Science Current Events | Science News |

Handful of heavyweight trees per acre are forest champs

May 03, 2012

Big trees three or more feet in diameter accounted for nearly half the biomass measured at a Yosemite National Park site, yet represented only one percent of the trees growing there.

This means just a few towering white fir, sugar pine and incense cedars per acre at the Yosemite site are disproportionately responsible for photosynthesis, converting carbon dioxide into plant tissue and sequestering that carbon in the forest, sometimes for centuries, according to James Lutz, a University of Washington research scientist in environmental and forest sciences. He's lead author of a paper on the largest quantitative study yet of the importance of big trees in temperate forests being published online May 2 on PLoS ONE.

"In a forest comprised of younger trees that are generally the same age, if you lose one percent of the trees, you lose one percent of the biomass," he said. "In a forest with large trees like the one we studied, if you lose one percent of the trees, you could lose half the biomass."

In 2009, scientists including Lutz reported that the density of large-diameter trees declined nearly 25 percent between the 1930s and 1990s in Yosemite National Park, even though the area was never logged. Scientists including co-author Andrew Larson of the University of Montana, also have found notable numbers of large trees dying in similar areas across the West.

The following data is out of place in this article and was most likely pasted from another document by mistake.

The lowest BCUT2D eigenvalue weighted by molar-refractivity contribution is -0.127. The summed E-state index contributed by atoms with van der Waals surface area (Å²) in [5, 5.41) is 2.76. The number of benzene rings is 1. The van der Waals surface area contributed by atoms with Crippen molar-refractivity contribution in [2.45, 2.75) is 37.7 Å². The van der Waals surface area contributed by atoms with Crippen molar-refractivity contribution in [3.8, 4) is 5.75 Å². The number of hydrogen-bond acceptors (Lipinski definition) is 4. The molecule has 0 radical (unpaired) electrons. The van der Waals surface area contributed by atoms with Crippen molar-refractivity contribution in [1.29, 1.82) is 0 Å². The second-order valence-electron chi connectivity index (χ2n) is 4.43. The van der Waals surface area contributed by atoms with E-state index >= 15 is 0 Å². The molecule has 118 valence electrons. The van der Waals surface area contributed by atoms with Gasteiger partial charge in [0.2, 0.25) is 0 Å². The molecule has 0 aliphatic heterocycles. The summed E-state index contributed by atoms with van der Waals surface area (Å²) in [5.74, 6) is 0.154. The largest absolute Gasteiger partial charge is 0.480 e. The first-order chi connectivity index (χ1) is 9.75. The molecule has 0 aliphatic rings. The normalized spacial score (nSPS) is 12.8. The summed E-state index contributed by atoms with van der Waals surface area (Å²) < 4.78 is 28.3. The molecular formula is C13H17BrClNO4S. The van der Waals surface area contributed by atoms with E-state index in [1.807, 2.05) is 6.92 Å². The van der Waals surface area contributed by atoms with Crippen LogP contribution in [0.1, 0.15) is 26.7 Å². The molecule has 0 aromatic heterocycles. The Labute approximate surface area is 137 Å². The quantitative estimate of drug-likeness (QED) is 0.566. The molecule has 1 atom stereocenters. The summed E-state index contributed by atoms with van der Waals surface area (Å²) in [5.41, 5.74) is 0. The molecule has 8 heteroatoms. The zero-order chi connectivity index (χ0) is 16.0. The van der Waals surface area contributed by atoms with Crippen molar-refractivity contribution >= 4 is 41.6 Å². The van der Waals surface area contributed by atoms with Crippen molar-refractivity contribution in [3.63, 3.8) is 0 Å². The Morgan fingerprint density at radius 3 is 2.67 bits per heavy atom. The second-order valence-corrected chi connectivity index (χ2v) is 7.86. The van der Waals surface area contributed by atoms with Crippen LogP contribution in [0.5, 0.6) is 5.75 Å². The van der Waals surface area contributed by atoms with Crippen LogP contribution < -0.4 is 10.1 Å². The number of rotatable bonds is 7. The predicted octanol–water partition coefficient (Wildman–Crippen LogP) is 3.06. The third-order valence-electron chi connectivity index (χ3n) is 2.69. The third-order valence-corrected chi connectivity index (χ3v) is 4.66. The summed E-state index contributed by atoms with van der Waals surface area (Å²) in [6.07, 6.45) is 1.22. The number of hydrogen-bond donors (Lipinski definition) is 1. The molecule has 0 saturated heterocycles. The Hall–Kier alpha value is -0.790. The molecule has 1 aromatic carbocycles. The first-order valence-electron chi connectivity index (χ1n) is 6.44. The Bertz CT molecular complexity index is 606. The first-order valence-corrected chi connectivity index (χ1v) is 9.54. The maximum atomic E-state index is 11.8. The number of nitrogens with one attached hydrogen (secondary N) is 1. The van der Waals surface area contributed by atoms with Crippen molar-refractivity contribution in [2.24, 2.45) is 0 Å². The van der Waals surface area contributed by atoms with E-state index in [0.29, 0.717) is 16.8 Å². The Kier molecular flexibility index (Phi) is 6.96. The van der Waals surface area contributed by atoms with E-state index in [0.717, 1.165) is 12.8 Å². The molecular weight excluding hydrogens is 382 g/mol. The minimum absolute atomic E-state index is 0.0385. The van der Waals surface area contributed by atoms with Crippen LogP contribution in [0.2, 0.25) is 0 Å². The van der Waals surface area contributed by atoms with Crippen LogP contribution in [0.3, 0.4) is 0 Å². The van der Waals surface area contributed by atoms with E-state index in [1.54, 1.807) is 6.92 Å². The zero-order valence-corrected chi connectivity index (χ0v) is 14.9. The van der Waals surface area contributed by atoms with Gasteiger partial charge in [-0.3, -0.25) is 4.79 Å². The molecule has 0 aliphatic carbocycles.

Because of this, scientists have been keen to study a plot large enough to detect forest ecosystem changes involving large trees, including the effects of climate variability and change, possible culprits in the declines, Lutz said.

The new 63-acre study site in the western part of Yosemite National Park is one of the largest, fully-mapped plots in the world and the largest old-growth plot in North America. The tally of what's there, including the counting and tagging of 34,500 live trees, was done by citizen scientists, mainly undergraduate college students, led by Lutz, Larson, Mark Swanson of Washington State University and James Freund of the UW.

Included was all above-ground biomass such as live trees, snags, downed woody debris, litter and what's called duff, the decaying plant matter on the ground under trees. Even when big trees die, they continue to dominate biomass in different ways. For example, 12 percent of standing snags were the remains of large-diameter trees, but still accounted for 60 percent of the total biomass of snags.

Live and dead biomass totaled 280 tons per acre (652 metric tons per hectare), a figure unmatched by any other forest in the Smithsonian Center for Tropical Forest Science network, a global network of 42 tropical and temperate forest plots including the one in Yosemite.